What loose nut and Paul said, regardless how nice it is or that it is hand made (and so each one is one of one, to some degree) something like your wall brackets are going to be like or very similar to...10 000s but you could make a version that is very much more complex or special for each individual but then the concern becomes how large a market is that going to be where you are at or how far afield can you go looking to get more clients?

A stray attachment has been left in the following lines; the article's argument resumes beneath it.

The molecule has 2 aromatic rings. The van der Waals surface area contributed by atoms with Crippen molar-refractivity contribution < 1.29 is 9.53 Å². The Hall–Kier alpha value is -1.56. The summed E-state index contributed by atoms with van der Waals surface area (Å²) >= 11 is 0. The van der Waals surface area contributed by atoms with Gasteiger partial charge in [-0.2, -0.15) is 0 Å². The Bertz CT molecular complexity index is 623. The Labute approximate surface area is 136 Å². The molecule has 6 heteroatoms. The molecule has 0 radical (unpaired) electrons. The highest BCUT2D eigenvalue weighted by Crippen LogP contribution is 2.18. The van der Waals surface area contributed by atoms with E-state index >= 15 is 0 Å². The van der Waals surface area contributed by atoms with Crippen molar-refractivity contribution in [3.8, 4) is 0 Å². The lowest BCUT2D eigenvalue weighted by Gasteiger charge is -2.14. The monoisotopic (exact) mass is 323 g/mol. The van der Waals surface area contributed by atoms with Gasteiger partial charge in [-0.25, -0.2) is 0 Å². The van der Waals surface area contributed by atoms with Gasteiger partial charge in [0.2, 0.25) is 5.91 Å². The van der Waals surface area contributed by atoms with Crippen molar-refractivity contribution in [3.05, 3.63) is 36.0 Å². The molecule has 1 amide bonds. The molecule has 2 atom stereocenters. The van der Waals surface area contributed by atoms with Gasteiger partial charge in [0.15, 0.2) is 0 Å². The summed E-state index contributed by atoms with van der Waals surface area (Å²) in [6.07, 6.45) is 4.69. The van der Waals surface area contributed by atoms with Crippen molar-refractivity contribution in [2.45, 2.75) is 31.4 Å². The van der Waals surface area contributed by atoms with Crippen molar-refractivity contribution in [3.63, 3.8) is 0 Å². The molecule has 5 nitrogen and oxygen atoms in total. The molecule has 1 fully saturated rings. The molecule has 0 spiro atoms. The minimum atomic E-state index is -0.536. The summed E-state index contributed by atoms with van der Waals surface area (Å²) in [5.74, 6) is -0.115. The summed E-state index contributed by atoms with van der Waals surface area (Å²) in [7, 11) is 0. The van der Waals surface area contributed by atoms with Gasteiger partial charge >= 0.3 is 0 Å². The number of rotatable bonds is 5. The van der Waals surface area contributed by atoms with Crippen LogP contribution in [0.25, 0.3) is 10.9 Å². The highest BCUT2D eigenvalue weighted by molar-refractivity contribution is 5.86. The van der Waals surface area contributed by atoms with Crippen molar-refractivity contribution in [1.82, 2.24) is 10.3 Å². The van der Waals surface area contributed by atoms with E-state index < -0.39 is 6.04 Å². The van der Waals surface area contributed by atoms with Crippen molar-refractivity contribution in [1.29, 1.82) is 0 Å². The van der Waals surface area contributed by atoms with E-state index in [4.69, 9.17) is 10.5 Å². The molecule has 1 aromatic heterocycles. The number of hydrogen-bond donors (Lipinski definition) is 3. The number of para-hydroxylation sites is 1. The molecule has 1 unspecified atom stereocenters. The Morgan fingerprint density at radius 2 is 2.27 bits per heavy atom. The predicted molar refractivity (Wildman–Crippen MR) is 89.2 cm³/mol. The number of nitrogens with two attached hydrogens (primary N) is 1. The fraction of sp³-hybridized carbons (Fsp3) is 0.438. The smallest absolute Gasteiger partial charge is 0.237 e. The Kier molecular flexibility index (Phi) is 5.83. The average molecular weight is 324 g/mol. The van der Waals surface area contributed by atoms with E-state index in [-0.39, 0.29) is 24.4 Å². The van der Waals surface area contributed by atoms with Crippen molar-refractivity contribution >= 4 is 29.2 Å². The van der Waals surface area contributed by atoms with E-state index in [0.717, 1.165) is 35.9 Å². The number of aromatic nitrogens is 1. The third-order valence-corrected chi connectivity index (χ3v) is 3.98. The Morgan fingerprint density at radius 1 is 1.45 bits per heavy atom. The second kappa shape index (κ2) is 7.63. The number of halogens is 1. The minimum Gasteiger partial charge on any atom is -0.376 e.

The guy I get most of my steel from dabbles with custom stuff since there are periods of each month that are "down", one of his more recent projects was a trap door for a custom built home owner who wanted access to a lower level but did not want a traditional set of stairs, I guess from a safety/legal standpoint, this trap door had to be a certain way, size, load carrying etc. etc. it turned out well but, more to your question, how many of those are there going to be? He has also made very elaborate features of a water garden, but again, that is one of one. Great if you have time to spend looking and working with those one off clients, great from an artistic and design stand point but very time consuming, hourly rates often end up pretty low...